As Mr. Spock, Leonard Nimoy was seen countless times on film and television screens accompanying Capt. Kirk throughout the universe. In his many adventures, Spock was frequently seen donning his tricorder and other gadgets that were mostly nonexistent when the original TV series made its debut in 1966.
Nimoy died Friday, but the legacies of his character and the related worlds of wonder live on. While we’re still years away from either instant teleportation or massive starships that can travel at light speed, many of the technologies seen in “Star Trek” have moved from fiction to fact, one way or another.
The communicator was a basic piece of equipment for the crew of the Starship Enterprise, especially when they explored the worlds outside their ship.
At present, we have the smartphone. Whether for communication or for navigation, many people depend on their handsets. And, just like communicators, the devices can be employed to provide emergency responders with users’ locations.
Small phasers were essential weapons in the “Star Trek” universe employed to either kill or subdue enemies (the latter purpose indicated by the oft-heard instruction, “Set to stun”). Mounted on starships, large phasers fundamentally served as anti-missile defense weapons.
Currently, phaserlike technology can be found in the form of a laser weapon mounted on the USS Ponce. Installed on the ship last year, the weapon system can target helicopters, drones and boats moving at high speeds, according to the U.S. Naval Institute. While a handheld phaser with the ability to stun has yet to be developed, some “Star Trek” fans have built their own, using laser pointers and other tech.
The universal translator was a device that enabled the Enterprise crew to communicate with aliens who spoke different languages, without the need for an intermediary.
While such a technology service was nonexistent when “Star Trek” first appeared, several tech companies now offer it. One example is Skype Translator, which can translate spoken conversation into another language, almost in real time. Still being tested, Skype Translator currently supports English and Spanish. The Microsoft Corp. is looking to add more languages in the future. Google Translate functions similarly by using a smartphone’s microphone to record and translate spoken words. In addition to audio and text translation, it can also translate street signs, with the user simply pointing a smartphone camera at them.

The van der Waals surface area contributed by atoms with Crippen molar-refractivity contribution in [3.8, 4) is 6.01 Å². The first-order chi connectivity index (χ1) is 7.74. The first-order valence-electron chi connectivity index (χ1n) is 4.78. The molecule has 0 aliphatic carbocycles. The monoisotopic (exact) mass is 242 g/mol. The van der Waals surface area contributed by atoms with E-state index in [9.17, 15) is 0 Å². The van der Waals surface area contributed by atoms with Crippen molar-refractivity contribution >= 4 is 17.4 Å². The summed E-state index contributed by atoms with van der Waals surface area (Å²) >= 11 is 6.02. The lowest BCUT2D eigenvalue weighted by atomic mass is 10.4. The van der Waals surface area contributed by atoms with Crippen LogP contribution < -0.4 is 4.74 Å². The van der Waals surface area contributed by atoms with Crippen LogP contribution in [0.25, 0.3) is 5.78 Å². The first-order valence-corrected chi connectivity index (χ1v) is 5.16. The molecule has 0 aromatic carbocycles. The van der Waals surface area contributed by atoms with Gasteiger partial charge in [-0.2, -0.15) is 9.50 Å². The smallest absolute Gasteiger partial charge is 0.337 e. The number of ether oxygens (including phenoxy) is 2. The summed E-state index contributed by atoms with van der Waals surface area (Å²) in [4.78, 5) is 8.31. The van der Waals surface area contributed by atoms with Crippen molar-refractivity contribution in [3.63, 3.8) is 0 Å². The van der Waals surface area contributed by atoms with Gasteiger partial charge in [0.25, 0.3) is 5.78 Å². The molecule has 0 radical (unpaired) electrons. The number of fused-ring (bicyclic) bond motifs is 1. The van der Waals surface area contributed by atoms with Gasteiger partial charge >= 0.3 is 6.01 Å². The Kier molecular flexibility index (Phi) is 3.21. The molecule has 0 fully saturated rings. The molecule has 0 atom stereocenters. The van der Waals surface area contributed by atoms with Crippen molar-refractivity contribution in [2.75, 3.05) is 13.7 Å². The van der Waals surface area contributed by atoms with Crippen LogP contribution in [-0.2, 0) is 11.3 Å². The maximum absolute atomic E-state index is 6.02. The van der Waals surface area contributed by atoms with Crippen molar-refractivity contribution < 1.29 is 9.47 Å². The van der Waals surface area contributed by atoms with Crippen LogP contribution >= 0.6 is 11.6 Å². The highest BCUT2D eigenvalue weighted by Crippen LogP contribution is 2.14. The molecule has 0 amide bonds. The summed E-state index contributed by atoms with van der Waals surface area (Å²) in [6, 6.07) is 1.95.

Star Trek’s replicators were machines that could create and recycle objects on demand, primarily food and drinks. But they also had the ability to produce inanimate objects as well, such as machine parts or clothing.
The 2015 equivalent of the replicator can be found in the form of the 3D printer. Using filaments made of acrylonitrile butadiene styrene, carbon fiber and plant-based plastics, 3D printers can produce just about any object -- from action figures to gun parts. While we don’t have one replicator that can produce both food and other objects on demand, the food industry has taken an interest in the technology, with 3D printing used to produce a chocolate confection or something as complex as a pizza.
The tricorder was a multifunctional handheld device primarily employed for recording and analyzing data. While it could be used in various situations, one of its most notable functions was in helping Dr. McCoy diagnose patients.
A similar technology is being developed by universities such as the Georgia Institute of Technology and other research organizations. Qualcomm Inc. has offered competitors $10 million through its XPrize program to make the tricorder a reality. One product that came out of this competition was the Scanadu Scout, a small handheld device that can monitor body temperature, blood pressure and heart rates.
The Visor, or Visual Instrument and Sensory Organ Replacement, was a medical device used to give vision to the blind. The Visor also gave a user the ability to see nonvisible light such as ultraviolet and infrared light. The technology was used throughout the United Federation of Planets, and “Star Trek: The Next Generation” fans mostly saw it worn by Geordi La Forge, chief engineer of the Enterprise.
Advances in medical technology have led to devices similar to the Visor. One is the Argus II. Approved by the U.S. Food and Drug Administration, the retinal prosthetic implant can, with the aid of an external camera, help restore some vision to adults who have lost their eyesight. The Alpha IMS, another retinal prosthesis in clinical trials, also restores some vision to patients.
Computerized Virtual Assistant
The Enterprise’s main computer could research solutions to problems and answer questions, giving feedback in feminine tones voiced by actor Majel Barrett, who also played nurse Christine Chapel.
Fast-forward (or backward) to 2015, and we have Apple Inc.’s Siri, as well as a number of other voice-based assistants in navigation systems, call centers and other applications. Mr. Spock would no doubt have found our progress in the 49 years since “Star Trek” began to be absolutely, positively “fascinating.”